A federal appeals court has sided with the Florida governor and secretary of state in their quest to deny formerly incarcerated people the right to vote unless their court fees are paid in full.
The decision means hundreds of Florida citizens who were in prison for a felony charge and have outstanding legal fees will not be able to vote in November's election.
The U.S. Court of Appeals for the 11th Circuit ruled on Friday that the onerous court fee keeping thousands of formerly incarcerated people from voting is not a "poll tax," according to BuzzFeed News. The decision overruled a district court that issued a preliminary injunction against the 2018 Republican-supported law.
NOW: The 11th Circuit has ruled en banc that Florida can require people with a past felony conviction to pay off all fines and fees before they can get their right to vote back even if they can't afford it https://t.co/WHG07U7zcf
— Zoe Tillman (@ZoeTillman) September 11, 2020
Florida voters backed a 2018 referendum that changed the state's constitution and allowed the state's more than 1.4 million formerly incarcerated people to regain the right to vote. But in May 2019, the Florida Senate approved Senate Bill 7066, a law that made the full payment of court fees necessary to restoring voting rights.
These fees can sometimes amount to thousands of dollars, leaving more than 750,000 people in the state left out of the next election.
The 6-4 decision was led by Chief Judge William Pryor, who on Thursday was named by President Donald Trump as someone on the shortlist for the next Supreme Court seat, Slate reported.
Chief Judge William Pryor (who is on Trump’s Supreme Court shortlist) along with five Trump-appointed judges on the 11th Circuit just upheld a poll tax in Florida. https://t.co/x3nYuEfQcm
— The Leadership Conference (@civilrightsorg) September 11, 2020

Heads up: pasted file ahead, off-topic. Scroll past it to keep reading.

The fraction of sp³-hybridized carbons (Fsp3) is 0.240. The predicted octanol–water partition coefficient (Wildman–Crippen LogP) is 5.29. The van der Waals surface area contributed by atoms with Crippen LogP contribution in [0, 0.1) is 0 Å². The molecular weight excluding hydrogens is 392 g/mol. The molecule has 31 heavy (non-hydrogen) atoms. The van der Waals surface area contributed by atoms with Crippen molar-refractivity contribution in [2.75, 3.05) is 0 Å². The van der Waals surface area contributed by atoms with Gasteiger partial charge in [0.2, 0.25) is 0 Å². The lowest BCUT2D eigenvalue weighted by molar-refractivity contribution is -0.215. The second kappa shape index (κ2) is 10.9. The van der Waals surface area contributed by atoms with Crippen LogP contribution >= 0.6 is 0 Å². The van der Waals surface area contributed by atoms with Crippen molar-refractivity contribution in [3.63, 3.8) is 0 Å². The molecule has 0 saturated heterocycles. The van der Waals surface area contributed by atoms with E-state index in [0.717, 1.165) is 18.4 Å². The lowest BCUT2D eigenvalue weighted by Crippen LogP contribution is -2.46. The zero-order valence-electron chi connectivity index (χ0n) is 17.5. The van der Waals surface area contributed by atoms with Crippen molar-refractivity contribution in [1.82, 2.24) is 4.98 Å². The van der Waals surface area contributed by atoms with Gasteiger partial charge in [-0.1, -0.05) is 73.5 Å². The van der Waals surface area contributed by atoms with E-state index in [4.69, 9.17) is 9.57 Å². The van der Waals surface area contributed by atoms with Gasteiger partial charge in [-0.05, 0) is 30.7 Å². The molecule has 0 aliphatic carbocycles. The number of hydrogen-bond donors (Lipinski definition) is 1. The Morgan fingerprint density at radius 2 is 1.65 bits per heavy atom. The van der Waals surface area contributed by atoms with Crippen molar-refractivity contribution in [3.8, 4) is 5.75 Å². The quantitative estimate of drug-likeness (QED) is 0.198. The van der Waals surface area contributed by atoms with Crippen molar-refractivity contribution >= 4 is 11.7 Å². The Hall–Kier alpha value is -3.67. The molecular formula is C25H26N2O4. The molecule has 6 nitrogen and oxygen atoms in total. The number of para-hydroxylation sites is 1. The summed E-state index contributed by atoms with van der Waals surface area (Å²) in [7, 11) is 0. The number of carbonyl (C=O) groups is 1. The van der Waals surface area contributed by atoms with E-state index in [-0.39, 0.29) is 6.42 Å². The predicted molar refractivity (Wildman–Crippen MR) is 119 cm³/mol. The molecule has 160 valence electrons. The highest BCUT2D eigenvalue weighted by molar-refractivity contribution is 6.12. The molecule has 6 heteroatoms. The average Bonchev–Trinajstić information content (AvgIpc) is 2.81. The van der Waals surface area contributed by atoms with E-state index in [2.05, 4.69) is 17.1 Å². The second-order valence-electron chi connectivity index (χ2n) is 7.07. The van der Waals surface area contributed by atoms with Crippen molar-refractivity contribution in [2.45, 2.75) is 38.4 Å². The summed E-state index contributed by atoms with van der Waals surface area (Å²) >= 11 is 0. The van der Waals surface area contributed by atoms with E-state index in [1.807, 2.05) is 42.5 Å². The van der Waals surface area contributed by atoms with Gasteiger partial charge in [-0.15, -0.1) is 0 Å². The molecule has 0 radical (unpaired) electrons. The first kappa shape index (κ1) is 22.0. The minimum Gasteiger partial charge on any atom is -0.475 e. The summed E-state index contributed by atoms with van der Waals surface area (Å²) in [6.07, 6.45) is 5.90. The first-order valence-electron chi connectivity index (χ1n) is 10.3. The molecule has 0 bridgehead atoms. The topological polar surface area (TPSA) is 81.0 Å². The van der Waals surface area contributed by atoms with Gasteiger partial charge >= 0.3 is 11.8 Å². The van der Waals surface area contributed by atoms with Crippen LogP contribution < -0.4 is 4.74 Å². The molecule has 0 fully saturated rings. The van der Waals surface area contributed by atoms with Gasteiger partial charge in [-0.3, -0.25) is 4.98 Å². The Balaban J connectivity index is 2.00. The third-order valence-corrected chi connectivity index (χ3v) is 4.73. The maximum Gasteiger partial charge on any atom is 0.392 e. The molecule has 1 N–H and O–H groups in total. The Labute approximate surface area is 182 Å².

Judge Jill Pryor wrote the dissenting opinion and said Florida lawmakers as well as other judges on the court tacitly admitted that the financial burden was impossible for most people to handle.
“In short, the legislators knew — or deliberately shut their eyes to — both the extent of the financial obligations Florida courts impose and the fact that most people convicted of felonies in Florida genuinely cannot afford to pay these obligations,” Pryor wrote in the dissent opinion.
So far, Florida officials said 85,000 people have tried to have their voting rights restored. Some of the people applying are the ones who filed the first lawsuit against the government over the law, BuzzFeed News reported. According to the news outlet, a person must pay all fines, restitution orders and court fees.
Lawyers with the Campaign Legal Center petitioned for two Trump appointees to the court to recuse themselves because of a legal conflict. The two judges, Judges Barbara Lagoa and Robert Luck, were appointed to the federal appeals court just weeks after hearing the same case while both were still on the Florida state court.
The judges refused to recuse themselves and were the tipping votes in favor of upholding the law.
NBA star LeBron James and other athletes have led an effort to raise money to pay all of the outstanding court fees for those in need of assistance through an organization called More Than a Vote, according to a release from Florida Rights Restoration Coalition.
Most states do not allow formerly incarcerated people with prior felony charges to vote, denying large populations the right to participate in elections for the rest of their lives.
Poll taxes were made illegal by the 24th Amendment of the Constitution but have been used for more than 100 years to keep Black populations from voting, according to the Constitution Center. For decades, outright violence, mysterious taxes and impossible tests were all deployed to varying degrees as ways to deny Black communities the right to vote in elections.